10 Careers in Health Care to Consider

A career as a doctor might seem like a dream job to some. Others might view the health care industry as an exclusive environment, open only to those who can afford extensive time, education and training. However, the careers available in health care are varied. There are, of course, the more well-known paths. Doctors and surgeons undergo years of training to become qualified, and the work they do is very difficult. However, there are several areas in which a physician might specialize, changing the nature of his or her career. There are other jobs which might only require an Associate degree in order to qualify. Other jobs serve as stepping stones to those who have a great deal of experience, allowing previous work to count toward a qualification. Some jobs might even be considered as an alternative to the traditional career path of a physician. The following sections offer several careers to consider for those interested in pursuing health care.

Dentist

Dentistry is a popular career in the health care field. The salaries are higher than a few other comparable careers in health care. In particular, the work of a dentist allows for far more flexibility with work hours than many other high-paying jobs. The work covers checkups and treatment for patients, as well as cosmetic work. The latter, in particular, has resulted in a dramatically increased demand for dentists.

Dental Hygienist

Dental hygienist careers are one of the higher-paying careers in health care, and it requires as little as an Associate degree. Currently, there is an increasing demand for dental hygienists. Dental hygienists provide support for dentists and work with patients to assist them in preventative dental care, helping them to maintain good dental hygiene and health.

Nurse Practitioner

Nurse Practitioners (NPs) are also increasing in demand. These are nurses who have earned a Master's degree, or possibly a doctorate, as well as the required number of clinical practice hours and certifications. NPs can write prescriptions, as well as diagnose and treat their patients. It takes a shorter time to become an NP than to become a doctor, and their care is often considered more cost-effective than that of a doctor. With the rising cost of health care and the advent of many walk-in clinics located in pharmacies, this will continue to be a growing field.

Registered Nurse

The position of a registered nurse is vital to the care of a patient. There is a higher job growth rate predicted for nurses than physicians over the next few years. There are many different medical areas in which a nurse can specialize, such as becoming a nurse anesthetist. This will require extra training and a certain amount of experience but can also lead to higher pay.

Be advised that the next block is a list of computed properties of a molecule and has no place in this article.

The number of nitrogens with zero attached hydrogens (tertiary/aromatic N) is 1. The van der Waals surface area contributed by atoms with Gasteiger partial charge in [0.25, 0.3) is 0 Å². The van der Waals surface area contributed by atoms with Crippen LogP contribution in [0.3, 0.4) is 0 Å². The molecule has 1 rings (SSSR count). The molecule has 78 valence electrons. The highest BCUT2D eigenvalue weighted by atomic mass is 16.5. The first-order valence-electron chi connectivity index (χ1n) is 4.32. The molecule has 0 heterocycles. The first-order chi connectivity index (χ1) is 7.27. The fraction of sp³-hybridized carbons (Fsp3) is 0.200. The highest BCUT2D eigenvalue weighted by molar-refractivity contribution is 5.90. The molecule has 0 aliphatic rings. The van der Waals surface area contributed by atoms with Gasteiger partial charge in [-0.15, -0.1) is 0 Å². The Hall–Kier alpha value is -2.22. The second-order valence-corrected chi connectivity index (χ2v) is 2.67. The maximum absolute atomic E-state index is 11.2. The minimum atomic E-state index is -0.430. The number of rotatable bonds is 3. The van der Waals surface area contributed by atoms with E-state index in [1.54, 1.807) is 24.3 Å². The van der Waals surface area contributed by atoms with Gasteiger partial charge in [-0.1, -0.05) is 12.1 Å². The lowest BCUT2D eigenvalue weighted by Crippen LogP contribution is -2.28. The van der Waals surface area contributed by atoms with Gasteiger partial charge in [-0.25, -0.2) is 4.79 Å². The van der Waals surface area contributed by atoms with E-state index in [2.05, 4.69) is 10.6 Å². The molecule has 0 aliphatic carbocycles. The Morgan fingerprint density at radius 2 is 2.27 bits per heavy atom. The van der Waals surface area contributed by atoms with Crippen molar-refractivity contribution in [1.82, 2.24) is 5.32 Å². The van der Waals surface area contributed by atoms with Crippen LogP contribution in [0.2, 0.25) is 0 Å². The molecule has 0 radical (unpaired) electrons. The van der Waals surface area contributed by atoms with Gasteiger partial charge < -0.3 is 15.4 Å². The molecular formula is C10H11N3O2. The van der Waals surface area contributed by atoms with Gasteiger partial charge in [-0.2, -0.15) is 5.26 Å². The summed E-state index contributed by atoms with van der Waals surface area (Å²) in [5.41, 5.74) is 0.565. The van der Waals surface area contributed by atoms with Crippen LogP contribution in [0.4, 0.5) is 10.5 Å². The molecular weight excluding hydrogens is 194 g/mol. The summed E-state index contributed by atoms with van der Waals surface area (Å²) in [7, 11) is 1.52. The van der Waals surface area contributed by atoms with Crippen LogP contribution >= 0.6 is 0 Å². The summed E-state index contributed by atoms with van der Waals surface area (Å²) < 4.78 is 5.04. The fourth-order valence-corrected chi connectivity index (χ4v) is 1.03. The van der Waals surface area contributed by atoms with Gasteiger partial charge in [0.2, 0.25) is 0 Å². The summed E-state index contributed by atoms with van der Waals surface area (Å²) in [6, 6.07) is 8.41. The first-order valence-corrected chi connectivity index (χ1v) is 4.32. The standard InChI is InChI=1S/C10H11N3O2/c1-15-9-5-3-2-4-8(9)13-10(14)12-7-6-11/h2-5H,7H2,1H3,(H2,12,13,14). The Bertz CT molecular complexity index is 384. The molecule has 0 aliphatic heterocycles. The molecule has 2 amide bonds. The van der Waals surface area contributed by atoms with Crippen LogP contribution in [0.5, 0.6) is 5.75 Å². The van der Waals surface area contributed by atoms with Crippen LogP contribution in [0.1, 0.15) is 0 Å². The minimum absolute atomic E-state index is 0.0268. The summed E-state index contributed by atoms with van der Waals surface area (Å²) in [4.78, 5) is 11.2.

Physician Assistant

A physician assistant works under the supervision of a physician, performing much of the same work. The job generally requires a Bachelor’s degree and sometimes previous experience in another medical profession, such as an EMT or registered nurse. This means that those starting in other jobs can work their way up to becoming a physician assistant.

Emergency Medical Technician

As their title suggests, the work of emergency medical technicians (EMTs) revolves around emergency situations. The job requires stamina and energy, as EMTs are often on call for long or late hours. Many EMT professionals work with hospitals and clinics, though they might also work with fire departments and other institutions. Although an EMT must have the medical knowledge necessary to assist in the situations to which he or she is called, the training itself can be completed at a technical or trade school.

Anesthesiologist

Anesthesiologists are some the highest-paid medical professionals in the country. Anesthesiologists care for patients during surgery, administering anesthesia and monitoring their vital signs. Without them, major surgeries would be impossible. It takes years of schooling, training and certification to become an anesthesiologist, but success in the field can lead to a high salary.

Gynecologist or Obstetrician

Gynecologists see to women's everyday reproductive health. This involves screening for disease and managing contraceptives, as well as seeing to any other issues that might arise. Obstetricians are those who deal specifically with pregnancy and childbirth. Collectively, these physicians are sometimes referred to as OB-GYNs.

Surgeon

A surgeon performs operations on their patients. These might be to save a patient’s life after injury, to correct a deformity, as treatment for a disease or for cosmetic reasons. There are a number of areas in which a surgeon can specialize, such as cardiac surgery or plastic surgery. It is considered a stressful job, with operations often taking hours to complete. The required grades during their medical studies and even undergraduate work are also very high. However, the work is very well paid.

Physician

This is often what is thought of when using the term “doctor.” This can in fact include doctors such as obstetricians and gynecologists, dermatologists, neurologists and primary care providers. Beyond these classifications, there are also a number of areas in which a physician might specialize. Physicians will either be a Medical Doctor, or MD, or a Doctor of Osteopathic Medicine, a D.O., who might focus on holistic or preventative care. The training required for this work is lengthy and difficult. Often, those who become doctors feel that the nature of the work provides a reward for its difficulties.